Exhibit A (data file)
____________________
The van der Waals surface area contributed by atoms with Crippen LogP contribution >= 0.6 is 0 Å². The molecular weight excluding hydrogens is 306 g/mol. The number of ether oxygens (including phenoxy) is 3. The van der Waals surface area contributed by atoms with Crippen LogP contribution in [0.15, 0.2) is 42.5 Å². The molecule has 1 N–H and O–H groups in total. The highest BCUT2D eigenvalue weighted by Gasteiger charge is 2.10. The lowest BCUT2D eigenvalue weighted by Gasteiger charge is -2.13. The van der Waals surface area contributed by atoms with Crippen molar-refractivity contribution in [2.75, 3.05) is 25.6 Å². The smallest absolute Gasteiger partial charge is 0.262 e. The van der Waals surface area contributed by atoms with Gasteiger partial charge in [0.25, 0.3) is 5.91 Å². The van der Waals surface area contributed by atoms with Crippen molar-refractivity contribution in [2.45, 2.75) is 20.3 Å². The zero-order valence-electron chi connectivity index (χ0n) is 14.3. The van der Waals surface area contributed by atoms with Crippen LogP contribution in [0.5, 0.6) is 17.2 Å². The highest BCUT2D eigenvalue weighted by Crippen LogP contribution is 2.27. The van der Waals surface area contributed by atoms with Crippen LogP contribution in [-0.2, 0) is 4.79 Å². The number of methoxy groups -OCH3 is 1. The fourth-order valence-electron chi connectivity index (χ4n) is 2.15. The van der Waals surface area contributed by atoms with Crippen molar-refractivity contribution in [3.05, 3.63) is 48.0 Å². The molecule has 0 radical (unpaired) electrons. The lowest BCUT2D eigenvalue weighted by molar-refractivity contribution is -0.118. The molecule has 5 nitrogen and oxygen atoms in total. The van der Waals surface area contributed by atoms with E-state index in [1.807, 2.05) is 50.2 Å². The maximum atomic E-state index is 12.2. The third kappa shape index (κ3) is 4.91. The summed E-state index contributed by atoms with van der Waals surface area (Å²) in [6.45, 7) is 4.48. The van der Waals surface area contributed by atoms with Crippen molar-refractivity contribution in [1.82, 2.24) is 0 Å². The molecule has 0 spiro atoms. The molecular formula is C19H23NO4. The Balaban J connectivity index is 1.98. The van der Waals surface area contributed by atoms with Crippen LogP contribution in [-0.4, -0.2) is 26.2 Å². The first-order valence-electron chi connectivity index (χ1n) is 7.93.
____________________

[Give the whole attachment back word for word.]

The van der Waals surface area contributed by atoms with Crippen LogP contribution >= 0.6 is 0 Å². The molecular weight excluding hydrogens is 306 g/mol. The number of ether oxygens (including phenoxy) is 3. The van der Waals surface area contributed by atoms with Crippen LogP contribution in [0.15, 0.2) is 42.5 Å². The molecule has 1 N–H and O–H groups in total. The highest BCUT2D eigenvalue weighted by Gasteiger charge is 2.10. The lowest BCUT2D eigenvalue weighted by Gasteiger charge is -2.13. The van der Waals surface area contributed by atoms with Crippen molar-refractivity contribution in [2.75, 3.05) is 25.6 Å². The smallest absolute Gasteiger partial charge is 0.262 e. The van der Waals surface area contributed by atoms with Gasteiger partial charge in [0.25, 0.3) is 5.91 Å². The van der Waals surface area contributed by atoms with Crippen molar-refractivity contribution in [2.45, 2.75) is 20.3 Å². The zero-order valence-electron chi connectivity index (χ0n) is 14.3. The van der Waals surface area contributed by atoms with Crippen LogP contribution in [0.5, 0.6) is 17.2 Å². The highest BCUT2D eigenvalue weighted by Crippen LogP contribution is 2.27. The van der Waals surface area contributed by atoms with Crippen LogP contribution in [-0.2, 0) is 4.79 Å². The number of methoxy groups -OCH3 is 1. The fourth-order valence-electron chi connectivity index (χ4n) is 2.15. The van der Waals surface area contributed by atoms with Crippen molar-refractivity contribution in [3.05, 3.63) is 48.0 Å². The molecule has 0 radical (unpaired) electrons. The lowest BCUT2D eigenvalue weighted by molar-refractivity contribution is -0.118. The molecule has 5 nitrogen and oxygen atoms in total. The van der Waals surface area contributed by atoms with E-state index in [1.807, 2.05) is 50.2 Å². The maximum atomic E-state index is 12.2. The third kappa shape index (κ3) is 4.91. The summed E-state index contributed by atoms with van der Waals surface area (Å²) in [6.45, 7) is 4.48. The van der Waals surface area contributed by atoms with Crippen molar-refractivity contribution in [1.82, 2.24) is 0 Å². The molecule has 0 spiro atoms. The molecular formula is C19H23NO4. The Balaban J connectivity index is 1.98. The van der Waals surface area contributed by atoms with Crippen LogP contribution in [-0.4, -0.2) is 26.2 Å². The first-order valence-electron chi connectivity index (χ1n) is 7.93.